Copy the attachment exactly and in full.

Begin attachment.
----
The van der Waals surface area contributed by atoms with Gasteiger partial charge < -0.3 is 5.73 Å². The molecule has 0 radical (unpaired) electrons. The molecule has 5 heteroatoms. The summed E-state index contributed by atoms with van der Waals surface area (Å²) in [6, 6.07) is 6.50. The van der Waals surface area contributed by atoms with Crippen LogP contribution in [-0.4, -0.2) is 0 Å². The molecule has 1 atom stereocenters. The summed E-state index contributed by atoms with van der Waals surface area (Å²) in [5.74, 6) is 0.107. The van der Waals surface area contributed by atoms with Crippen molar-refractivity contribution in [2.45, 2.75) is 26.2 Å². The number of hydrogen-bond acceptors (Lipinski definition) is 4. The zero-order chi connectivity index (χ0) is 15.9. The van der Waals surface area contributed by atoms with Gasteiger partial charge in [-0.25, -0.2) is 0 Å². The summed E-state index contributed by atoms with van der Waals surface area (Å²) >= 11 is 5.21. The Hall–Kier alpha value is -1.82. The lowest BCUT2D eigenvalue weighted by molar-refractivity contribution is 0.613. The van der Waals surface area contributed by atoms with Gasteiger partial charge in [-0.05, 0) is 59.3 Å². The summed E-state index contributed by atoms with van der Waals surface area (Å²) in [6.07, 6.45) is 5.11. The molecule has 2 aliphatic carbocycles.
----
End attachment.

The van der Waals surface area contributed by atoms with Gasteiger partial charge < -0.3 is 5.73 Å². The molecule has 0 radical (unpaired) electrons. The molecule has 5 heteroatoms. The summed E-state index contributed by atoms with van der Waals surface area (Å²) in [6, 6.07) is 6.50. The van der Waals surface area contributed by atoms with Crippen LogP contribution in [-0.4, -0.2) is 0 Å². The molecule has 1 atom stereocenters. The summed E-state index contributed by atoms with van der Waals surface area (Å²) in [5.74, 6) is 0.107. The van der Waals surface area contributed by atoms with Crippen molar-refractivity contribution in [2.45, 2.75) is 26.2 Å². The number of hydrogen-bond acceptors (Lipinski definition) is 4. The zero-order chi connectivity index (χ0) is 15.9. The van der Waals surface area contributed by atoms with Gasteiger partial charge in [-0.25, -0.2) is 0 Å². The summed E-state index contributed by atoms with van der Waals surface area (Å²) >= 11 is 5.21. The Hall–Kier alpha value is -1.82. The lowest BCUT2D eigenvalue weighted by molar-refractivity contribution is 0.613. The van der Waals surface area contributed by atoms with Gasteiger partial charge in [-0.05, 0) is 59.3 Å². The summed E-state index contributed by atoms with van der Waals surface area (Å²) in [6.07, 6.45) is 5.11. The molecule has 2 aliphatic carbocycles.